The Kansas Technology Enterprise Corp. is examining its application process following questions about a $500,000 investment in an Overland Park company.
The technology economic development organization is seeking an independent law firm to assess its process in response to "rumors about the quality of the application" submitted by Kozoru, Tracy Taylor, the corporation's president and chief executive officer, said in a statement.,/p>
Kozoru has 11 employees and is developing a search engine technology for mobile phones.
The firm had raised a total of $3 million from the corporation and local investors.
In an article published this week, The Pitch newspaper questioned statements made by Kozoru on the company.s application to the corporation. The newspaper questioned the educational background of Kozoru founder and chief executive John Flowers, specifically whether Flowers has degrees from the University of California, Berkeley and the University of Texas in Austin.
Justin Gardner, communications manager for Kozoru, said the company had no comment on the newspaper article.
On the corporation investigation, however, "we're in favor of anything that improves the funding process," Gardner said.
Founded in 2004, Kozoru's original business plan called for it to build an Internet search engine that would give direct answers to questions posed by Web surfers.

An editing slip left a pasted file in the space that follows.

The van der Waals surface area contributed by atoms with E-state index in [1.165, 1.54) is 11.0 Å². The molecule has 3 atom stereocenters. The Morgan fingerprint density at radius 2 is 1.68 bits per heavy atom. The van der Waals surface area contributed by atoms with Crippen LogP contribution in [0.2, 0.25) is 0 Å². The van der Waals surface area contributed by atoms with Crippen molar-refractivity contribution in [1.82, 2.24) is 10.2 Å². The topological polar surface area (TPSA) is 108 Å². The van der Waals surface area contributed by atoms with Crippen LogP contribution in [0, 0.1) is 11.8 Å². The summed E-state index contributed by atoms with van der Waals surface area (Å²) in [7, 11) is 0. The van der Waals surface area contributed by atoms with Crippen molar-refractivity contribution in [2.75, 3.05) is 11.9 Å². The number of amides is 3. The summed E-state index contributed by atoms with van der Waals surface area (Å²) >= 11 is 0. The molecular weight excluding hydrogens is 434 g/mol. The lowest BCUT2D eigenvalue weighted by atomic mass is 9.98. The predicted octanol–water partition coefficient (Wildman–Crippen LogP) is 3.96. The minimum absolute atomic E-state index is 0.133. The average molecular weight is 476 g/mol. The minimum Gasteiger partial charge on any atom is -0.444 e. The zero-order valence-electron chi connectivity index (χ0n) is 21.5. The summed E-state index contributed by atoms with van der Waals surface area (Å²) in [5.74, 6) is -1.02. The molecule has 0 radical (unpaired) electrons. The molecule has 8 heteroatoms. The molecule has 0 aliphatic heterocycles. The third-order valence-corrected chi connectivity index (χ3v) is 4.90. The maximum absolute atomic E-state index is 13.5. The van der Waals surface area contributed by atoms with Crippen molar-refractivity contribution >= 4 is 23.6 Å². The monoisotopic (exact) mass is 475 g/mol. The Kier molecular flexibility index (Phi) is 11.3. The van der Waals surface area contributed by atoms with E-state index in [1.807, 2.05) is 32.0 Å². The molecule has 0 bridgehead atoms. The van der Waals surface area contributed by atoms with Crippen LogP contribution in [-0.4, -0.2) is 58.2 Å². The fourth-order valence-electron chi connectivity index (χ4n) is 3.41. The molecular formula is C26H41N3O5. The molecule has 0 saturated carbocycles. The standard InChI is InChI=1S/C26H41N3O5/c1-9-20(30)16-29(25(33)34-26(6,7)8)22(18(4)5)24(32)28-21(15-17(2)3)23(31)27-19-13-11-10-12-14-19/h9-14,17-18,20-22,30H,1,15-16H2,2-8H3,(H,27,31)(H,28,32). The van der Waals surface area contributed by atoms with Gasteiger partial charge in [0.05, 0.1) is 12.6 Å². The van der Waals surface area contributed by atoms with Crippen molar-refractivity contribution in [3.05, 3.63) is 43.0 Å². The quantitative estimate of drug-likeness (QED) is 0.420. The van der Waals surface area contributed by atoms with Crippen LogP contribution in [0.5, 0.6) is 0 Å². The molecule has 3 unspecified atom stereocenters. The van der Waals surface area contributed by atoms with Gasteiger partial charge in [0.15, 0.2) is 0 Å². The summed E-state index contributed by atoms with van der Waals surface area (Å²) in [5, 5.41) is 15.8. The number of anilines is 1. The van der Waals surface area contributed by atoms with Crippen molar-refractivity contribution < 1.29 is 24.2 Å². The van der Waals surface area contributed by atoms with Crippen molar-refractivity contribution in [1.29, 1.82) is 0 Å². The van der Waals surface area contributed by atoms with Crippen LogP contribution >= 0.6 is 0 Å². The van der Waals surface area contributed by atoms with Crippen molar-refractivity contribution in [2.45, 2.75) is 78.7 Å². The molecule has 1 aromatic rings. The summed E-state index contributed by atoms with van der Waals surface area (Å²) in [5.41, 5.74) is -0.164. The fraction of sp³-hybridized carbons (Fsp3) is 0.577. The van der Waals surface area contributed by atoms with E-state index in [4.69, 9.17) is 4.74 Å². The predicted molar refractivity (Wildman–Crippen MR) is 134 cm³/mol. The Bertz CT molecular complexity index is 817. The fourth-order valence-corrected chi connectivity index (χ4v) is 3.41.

The company changed its business plan last year, when Flowers said consumers were not interested in a question-and-answer search engine. They had become accustomed to the keyword search offered by Google.
The new Kozoru service, which currently is being tested, allows mobile phone users to send a text message with a question and quickly receive an answer.
The corporation indicated on its Web site that it had provided $500,000 through its equity investment program to the startup. The organization's annual budget of about $12 million comes from state lottery proceeds.
Taylor said results of the law firm's assessment would be made public and the corporation promptly would adopt any recommended process or procedural improvements.
"Our goal is that Kansas citizens can depend on the integrity of our decisions, based on a rigorous, impartial and in-depth due diligence process whenever public money is invested," Taylor said.
Officials for the corporation declined to make any comments in addition to those included on the written statement, said Joni Cobb, a spokeswoman